Something of a flaming post today, because I'm still a little dumbfounded at what I experienced last night.
I went to the Oldest’s mid-year Curriculum Night this week, going from room to room with the other parents like a herd of sheep, listening to teachers outline what our darlings would be learning for the next five months. Then the fun began. The School Resource Officer (SRO) conducted a Facebook 101 lesson for any parents who wanted to stick around, and there were plenty who stayed. Unless you’ve been living in a cave, Facebook, Twitter, and texting are the only ways teens talk to anyone anymore. For the record, I don’t text, and I just can’t seem to care about Twitter, probably because I don’t want to know if someone just ate a sandwich… and it was a ham and cheese… on marble rye… with mustard… honey mustard.
More to the point, you mostly likely have seen the news stories of cyberbullying, some cases having led to teen suicides and lawsuits. It’s enough to make most parents shake in their boots and proclaim to the world: “No way is my kid getting one of those!” Or you can do what we and other parents have done, what one father last night crystallized by saying, “All these new social media are our kids’ reality. We need to teach them the skills to deal with them appropriately.” It is part of our job description now as parents to help our kids learn this stuff, just like we teach them how to tie their shoes and brush their teeth.
In our case, the Oldest wanted a Facebook page. Fine. I created it. The user name and password were written down in my notebook like any other account in my house. He changes it without my permission, I can and will found out and he’ll be 18 before he gets Internet access again in my house. Then he had to friend Hubby, me, and all his aunts, uncles, and cousins because they'll be policing him too. Then he could friend his friends. I check his page on a regular basis. A friend’s unacceptable language on a regular basis will result in him/her being defriended. If his friends post objectionable things, the items will be removed and I reserve the right to contact that friend and/or his/her parents. He understands that if he does something stupid, he loses FB privileges. If he really screws up and hasn’t learned his lesson, his FB page will be deleted. Oh, and his spelling and grammar will be corrected. Not too difficult, right? Just exercising my rights and practicing parental responsibility. Here’s what I heard around me:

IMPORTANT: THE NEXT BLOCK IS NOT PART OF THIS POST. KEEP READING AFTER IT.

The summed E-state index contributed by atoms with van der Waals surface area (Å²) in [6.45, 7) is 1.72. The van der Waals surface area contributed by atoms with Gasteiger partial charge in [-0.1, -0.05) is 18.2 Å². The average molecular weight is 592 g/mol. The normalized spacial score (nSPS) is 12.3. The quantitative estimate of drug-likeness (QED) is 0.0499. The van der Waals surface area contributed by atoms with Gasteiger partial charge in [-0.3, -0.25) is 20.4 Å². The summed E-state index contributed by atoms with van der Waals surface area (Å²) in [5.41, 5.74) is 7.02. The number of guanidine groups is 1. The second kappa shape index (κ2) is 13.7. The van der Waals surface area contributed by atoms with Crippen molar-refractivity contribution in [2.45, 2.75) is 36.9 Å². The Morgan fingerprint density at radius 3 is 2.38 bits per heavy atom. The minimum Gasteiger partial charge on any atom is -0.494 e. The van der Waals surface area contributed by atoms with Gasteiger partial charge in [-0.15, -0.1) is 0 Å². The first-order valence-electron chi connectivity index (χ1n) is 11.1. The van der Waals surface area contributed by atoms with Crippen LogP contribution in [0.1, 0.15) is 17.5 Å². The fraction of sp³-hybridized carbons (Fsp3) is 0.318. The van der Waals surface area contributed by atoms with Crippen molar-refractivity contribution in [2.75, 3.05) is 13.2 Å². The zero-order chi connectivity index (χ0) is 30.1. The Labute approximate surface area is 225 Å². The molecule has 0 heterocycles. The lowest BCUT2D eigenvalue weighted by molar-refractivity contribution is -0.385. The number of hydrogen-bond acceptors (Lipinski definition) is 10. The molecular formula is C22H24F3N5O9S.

“I told her she couldn’t have one, but she went ahead and created one anyway. So now what am I supposed to do?” “You’re telling us we should know our kid’s password. What if my daughter won’t tell me hers?” “I saw some of the posts and tried to talk to him about it, so now he’s blocked me from his page.” “What’s the school’s policy on it? What are you telling our kids about it?” “I’m not really good at this technology thing, so I don’t understand this stuff.” “But if he has the IPhone, he can go somewhere like Starbucks and they have free WiFi.”
Really, people? Here’s a thought. This is NOT a school issue, unless it's taking place in the school. The school had blocked access to FB, plus there's a rule that says your kid's phone is to be OFF and in his/her LOCKER during school hours. So they can do things like... learn. It's YOUR issue, because it's YOUR kid. The computer is, most likely, something YOU purchased. The Internet access? Paid for by… YOU. You try those excuses with the judge after the keg party is broken up at your house, they won’t fly. Because the law says that you are the adult, the parent, the one ultimately responsible for your kid’s actions.
Who's in charge in these homes? Because from what I heard, it doesn't sound like the parents. Maybe it’s time to stand up, put on your Big Grownup voice, and sit your entitled little snot down. Tell them there are rules. It may be the first time they’ve heard that phrase in your home, but trust me, they’ve heard it at school. Learn the technology. Your lack of knowledge about this stuff isn’t going to help your kid if and when they have a problem online. If they won’t give you the password or keep blocking you, contact the SRO and he’ll help. Or contact Facebook. Tell them this is your MINOR child and you want the account closed. Then start over. You may be The Worst Parent In The World and your child may Hate You Forever, but they’ll get over it. Someday they may even thank you. Like when they get that Dream Job, because the other three candidates are dismissed thanks to the HR department searching for, and finding, pictures of the first guy from Facebook when he was 16 drunk at a party, pictures of the second candidate from MySpace in her bikini underwear blowing kisses at the camera (her boyfriend REALLY liked that one, and kept it… online), and the third in a fight outside a bar… on YouTube.
And don’t worry. If your kid is being offensive online, I’ll let you know.